Review of “A Foreign Country” by Charles Cumming

Charles Cumming has become one of my favorite spy-novel writers.  This book is the first of his 3-book Thomas Kell  series, and was published in 2012. Unfortunately I read them out of order and “A Foreign Country” (2012)  should have been my first read within the Thomas Kell series.

Cumming uses different protagonists in his novels, and all of them are somewhat flawed (I mean this as a compliment) and very similar.  His main character in “A Foreign Country”, is Thomas Kell , a disgraced British ex-spy helping his old friends out of a jam with the hope of “coming in from the cold”. He has many weaknesses, including excessive drinking and a failed marriage, but is basically a good man trying to do the right thing in a murky world. He is a clever operative, but is no superhero. I find the lack of superhero status to be refreshing: unlike a large number of American thrillers, Cumming’s protagonist is smart, but fairly normal.

For me, the high point of this book was the conclusion, containing an amount of violence that was not characteristic of some of the other Cumming novels I have read. I found Cumming’s usual atmosphere of paranoia very well-developed and compelling. Particularly strong scenes included Kell breaking into a hotel computer. This scene does not sound like it should amount to much, but it was constructed very cleverly and seemed highly realistic. I also enjoyed a scene  in which a highly skilled antagonist was being followed by Kell and several amateurs. The discussions of tradecraft in each these situations were highly engaging and seemed very real to me.

I did have a number of difficulties with this book. As an American, it gets a little tiresome reading about American intelligence agents as having very low moral standards.  Americans don’t play a large role in this story and are mostly involved as part of Kell’s backstory. I guess this portrayal of American intelligence agents is an important part of the British spy-story tradition, and Cumming certainly continues that tradition. In this case, the backstory did not seem very compelling. My greatest difficulty with this book dealt with Cumming’s portrayal of French intelligence. I had a little difficulty believing they were that evil or that incompetent, and as a result I had trouble buying into the plot premise of “A Foreign Country”.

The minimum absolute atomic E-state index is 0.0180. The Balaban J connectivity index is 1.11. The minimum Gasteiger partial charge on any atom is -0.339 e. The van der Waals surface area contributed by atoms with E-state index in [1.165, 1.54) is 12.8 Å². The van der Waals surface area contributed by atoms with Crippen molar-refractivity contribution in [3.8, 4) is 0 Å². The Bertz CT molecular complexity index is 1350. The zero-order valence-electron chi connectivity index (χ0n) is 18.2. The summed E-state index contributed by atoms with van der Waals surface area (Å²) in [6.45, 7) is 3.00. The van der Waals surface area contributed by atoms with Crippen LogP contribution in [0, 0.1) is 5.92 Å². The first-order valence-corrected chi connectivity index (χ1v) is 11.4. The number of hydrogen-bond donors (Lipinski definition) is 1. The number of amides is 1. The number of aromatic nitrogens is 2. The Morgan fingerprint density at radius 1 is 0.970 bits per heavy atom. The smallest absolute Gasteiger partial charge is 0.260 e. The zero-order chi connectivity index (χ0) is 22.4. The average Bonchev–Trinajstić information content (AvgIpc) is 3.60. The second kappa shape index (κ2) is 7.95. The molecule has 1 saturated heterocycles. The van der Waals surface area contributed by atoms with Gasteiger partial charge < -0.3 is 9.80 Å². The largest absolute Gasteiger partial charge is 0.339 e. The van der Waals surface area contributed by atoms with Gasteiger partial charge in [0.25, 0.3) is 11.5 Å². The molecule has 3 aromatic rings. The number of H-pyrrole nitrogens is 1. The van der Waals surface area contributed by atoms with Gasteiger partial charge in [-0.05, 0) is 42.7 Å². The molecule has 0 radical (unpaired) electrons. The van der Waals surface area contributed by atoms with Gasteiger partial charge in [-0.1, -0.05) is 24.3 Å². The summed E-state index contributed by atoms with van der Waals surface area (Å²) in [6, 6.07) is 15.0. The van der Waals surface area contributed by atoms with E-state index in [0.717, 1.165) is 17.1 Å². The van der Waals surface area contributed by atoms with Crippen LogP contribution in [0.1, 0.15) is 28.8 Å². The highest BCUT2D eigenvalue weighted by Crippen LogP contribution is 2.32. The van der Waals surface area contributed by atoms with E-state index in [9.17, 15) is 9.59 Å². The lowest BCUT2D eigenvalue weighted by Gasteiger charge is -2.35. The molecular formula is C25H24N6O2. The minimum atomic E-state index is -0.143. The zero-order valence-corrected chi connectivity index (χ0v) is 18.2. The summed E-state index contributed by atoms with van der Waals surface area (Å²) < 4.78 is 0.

In summary, this was a good read, but I feel this was my least favorite of Cumming’s novels. Since it was the first in his Thomas Kell series, I can say without hesitation that his work has improved with his subsequent efforts. This is by no means a bad book, however, and for a reader who enjoys a protagonist with flaws, stories high on intellectual content, with relatively little gunplay, this is highly recommended. I found “A Foreign Country” very enjoyable.

I obtained a copy of this book through inter-library loan at my local library. I have read 5 of Charles Cumming’s books and sought out this book.

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